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Disclaimer: Don't try this at home. I am by no means a 'wheelie master', but I am certainly capable. I learned on a BMX bike as a kid, then dirtbikes, then finally on an R1. The advantage of my R1, MV, GSXR 750, DRZ400, CR250, and my since sold RC51, is that they will all wheelie WITHOUT clutching, easing the learning process. I would describe my process as progressive, my first wheelies on the R1 being floaters only a few inches off of the ground. As I mastered carrying this wheelie farther and farther from each start, I began to let the wheel rise.

I don't do 12 o'clocks, don't need to...Just high, long floaters at or close to the balance point, that can be aborted by just barely closing the throttle, then adding it back in before touchdown, for a nice soft landing. I have been riding all of my life, and my advice is go slow and stay in your comfort zone, and stay away from people. I have the benefit of miles and miles of deserted backroads to practice on!

Here's a nice one from Clint Ewing to give you some motivation!!!



Be safe and sane...

Griff
twoeleven
 

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You can ride much faster when both wheels are on the ground. In the early 70's I learned to get my motocrosser back on the gorund as quick as possible over jumps to minimize air time and maximize acceleration.

Have you noticed that MotoGP bikes now have anti-wheelie electronics to go along with the traction control???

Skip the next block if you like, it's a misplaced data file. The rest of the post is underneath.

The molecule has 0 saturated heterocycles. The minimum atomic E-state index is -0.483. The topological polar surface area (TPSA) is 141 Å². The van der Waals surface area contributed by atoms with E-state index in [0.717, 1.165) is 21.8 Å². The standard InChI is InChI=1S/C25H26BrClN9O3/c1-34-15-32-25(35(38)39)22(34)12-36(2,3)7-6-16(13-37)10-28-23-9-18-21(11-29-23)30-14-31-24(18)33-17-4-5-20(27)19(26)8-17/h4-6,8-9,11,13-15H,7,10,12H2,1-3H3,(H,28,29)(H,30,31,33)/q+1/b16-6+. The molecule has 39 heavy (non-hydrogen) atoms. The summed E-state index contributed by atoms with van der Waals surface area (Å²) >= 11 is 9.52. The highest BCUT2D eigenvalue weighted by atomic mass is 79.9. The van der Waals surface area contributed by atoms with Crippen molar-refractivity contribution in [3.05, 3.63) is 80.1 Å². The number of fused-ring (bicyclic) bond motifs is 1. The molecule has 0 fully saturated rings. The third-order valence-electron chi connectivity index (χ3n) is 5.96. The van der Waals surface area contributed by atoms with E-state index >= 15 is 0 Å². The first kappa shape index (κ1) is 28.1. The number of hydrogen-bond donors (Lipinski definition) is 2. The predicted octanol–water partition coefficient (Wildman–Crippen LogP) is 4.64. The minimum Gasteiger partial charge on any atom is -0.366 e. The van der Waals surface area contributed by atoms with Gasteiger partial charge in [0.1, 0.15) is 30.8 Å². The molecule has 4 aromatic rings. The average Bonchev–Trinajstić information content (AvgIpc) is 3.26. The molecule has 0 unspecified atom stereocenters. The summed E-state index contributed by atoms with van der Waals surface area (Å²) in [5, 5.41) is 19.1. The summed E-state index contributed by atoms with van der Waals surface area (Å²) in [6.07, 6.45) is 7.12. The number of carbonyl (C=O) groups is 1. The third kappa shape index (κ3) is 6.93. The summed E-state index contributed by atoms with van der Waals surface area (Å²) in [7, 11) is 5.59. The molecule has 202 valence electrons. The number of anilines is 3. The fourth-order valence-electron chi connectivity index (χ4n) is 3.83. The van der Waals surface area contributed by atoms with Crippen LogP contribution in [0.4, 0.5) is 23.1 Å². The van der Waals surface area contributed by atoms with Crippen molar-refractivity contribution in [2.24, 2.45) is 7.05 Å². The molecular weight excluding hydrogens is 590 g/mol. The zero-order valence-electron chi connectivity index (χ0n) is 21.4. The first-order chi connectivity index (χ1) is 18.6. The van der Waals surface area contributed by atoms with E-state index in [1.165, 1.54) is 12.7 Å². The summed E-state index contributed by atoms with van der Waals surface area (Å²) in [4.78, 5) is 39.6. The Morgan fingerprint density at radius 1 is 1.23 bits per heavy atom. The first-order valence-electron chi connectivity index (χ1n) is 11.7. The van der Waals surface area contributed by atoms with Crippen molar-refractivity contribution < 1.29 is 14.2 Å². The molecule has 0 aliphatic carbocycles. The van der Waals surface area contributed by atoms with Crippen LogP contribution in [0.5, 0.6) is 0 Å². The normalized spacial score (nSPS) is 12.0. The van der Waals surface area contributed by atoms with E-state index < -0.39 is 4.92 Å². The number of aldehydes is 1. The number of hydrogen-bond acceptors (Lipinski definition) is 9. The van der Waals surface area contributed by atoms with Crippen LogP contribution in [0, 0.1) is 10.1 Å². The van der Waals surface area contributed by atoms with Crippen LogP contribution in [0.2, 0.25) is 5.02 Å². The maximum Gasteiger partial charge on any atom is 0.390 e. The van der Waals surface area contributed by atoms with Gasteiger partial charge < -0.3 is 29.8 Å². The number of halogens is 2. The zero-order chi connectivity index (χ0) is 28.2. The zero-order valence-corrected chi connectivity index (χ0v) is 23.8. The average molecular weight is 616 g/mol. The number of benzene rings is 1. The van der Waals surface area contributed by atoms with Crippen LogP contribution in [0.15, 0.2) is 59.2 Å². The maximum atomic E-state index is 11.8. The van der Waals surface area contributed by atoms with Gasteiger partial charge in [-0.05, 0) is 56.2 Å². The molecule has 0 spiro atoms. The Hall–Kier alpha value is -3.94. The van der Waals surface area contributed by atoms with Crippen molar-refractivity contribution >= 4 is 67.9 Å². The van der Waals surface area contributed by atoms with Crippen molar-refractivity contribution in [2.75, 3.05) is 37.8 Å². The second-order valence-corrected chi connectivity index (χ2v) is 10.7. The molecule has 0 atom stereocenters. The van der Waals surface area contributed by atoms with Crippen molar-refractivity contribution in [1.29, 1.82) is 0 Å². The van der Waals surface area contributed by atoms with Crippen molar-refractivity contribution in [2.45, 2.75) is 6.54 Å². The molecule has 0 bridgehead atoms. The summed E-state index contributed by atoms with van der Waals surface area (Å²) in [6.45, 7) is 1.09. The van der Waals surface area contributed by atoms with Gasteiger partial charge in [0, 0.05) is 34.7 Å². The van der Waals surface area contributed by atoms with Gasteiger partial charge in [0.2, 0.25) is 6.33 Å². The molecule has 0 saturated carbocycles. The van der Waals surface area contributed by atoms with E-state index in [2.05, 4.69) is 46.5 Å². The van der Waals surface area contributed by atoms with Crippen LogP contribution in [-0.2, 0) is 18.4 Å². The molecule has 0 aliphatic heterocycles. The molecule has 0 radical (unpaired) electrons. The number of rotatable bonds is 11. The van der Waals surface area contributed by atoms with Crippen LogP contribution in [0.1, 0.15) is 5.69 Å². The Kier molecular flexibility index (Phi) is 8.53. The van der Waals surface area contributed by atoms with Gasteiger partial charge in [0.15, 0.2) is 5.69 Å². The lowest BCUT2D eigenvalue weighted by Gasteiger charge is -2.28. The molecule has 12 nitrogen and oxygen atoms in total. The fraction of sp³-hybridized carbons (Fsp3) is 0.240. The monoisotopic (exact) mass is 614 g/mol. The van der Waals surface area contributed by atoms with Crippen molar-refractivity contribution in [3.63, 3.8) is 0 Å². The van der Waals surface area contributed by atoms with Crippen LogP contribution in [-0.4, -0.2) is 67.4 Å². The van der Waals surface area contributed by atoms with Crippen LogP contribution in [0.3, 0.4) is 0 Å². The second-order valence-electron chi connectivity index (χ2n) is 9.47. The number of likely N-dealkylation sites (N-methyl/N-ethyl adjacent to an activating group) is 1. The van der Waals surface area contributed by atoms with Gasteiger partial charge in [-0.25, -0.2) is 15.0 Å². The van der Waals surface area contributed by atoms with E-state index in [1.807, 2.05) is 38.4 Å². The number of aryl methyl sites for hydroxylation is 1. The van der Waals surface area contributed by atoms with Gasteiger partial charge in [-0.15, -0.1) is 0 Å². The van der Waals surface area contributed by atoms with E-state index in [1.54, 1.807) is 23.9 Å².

Intentional wheelies are for the SuperBikers crowd. When the front end naturally comes up a bit under really hard accelertion out of a curve, then you are using your motor properly, and you won't have to try...just exhilarate in the sensation.

Just my opinion (one of those 2 thing everyone has, the other an anatomical orifice).
 

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Certainly in the UK they have wheelie school. Not into them myself, however done in the appropriate place, they obviously require certain skill and handeling
 

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I taught a guy at a set of lights once. He did a good 10m on the back wheel !


Try sitting neutrally, most guys try leaning forward, it makes the whole prospect much harder.

Just bunny hop at first, then you will progress to fuller fun.

NOTE Learning to wheely is no good for chains, cush drives, fork seals and most of your machinery.Its wiser to do this tomfoolery on a cheaper bike.
 

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Get a dirt bike! Four stroke is best and 250cc to 400cc will do it.

Best way to learn and sort of safe. I spent many an afternoon learning how to first wheelie then go through the gears, all off road first.
 

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Discussion Starter #12
Just to let you all know: I am NOT using my Brutale to practise or when i get there do wheelies (ye right) planning on getting a 250 dirt bike...

i just have this dream haunting me every night that i do a loooong nice perfect wheelie on the Brute, and someone once told me to follow my dreams :D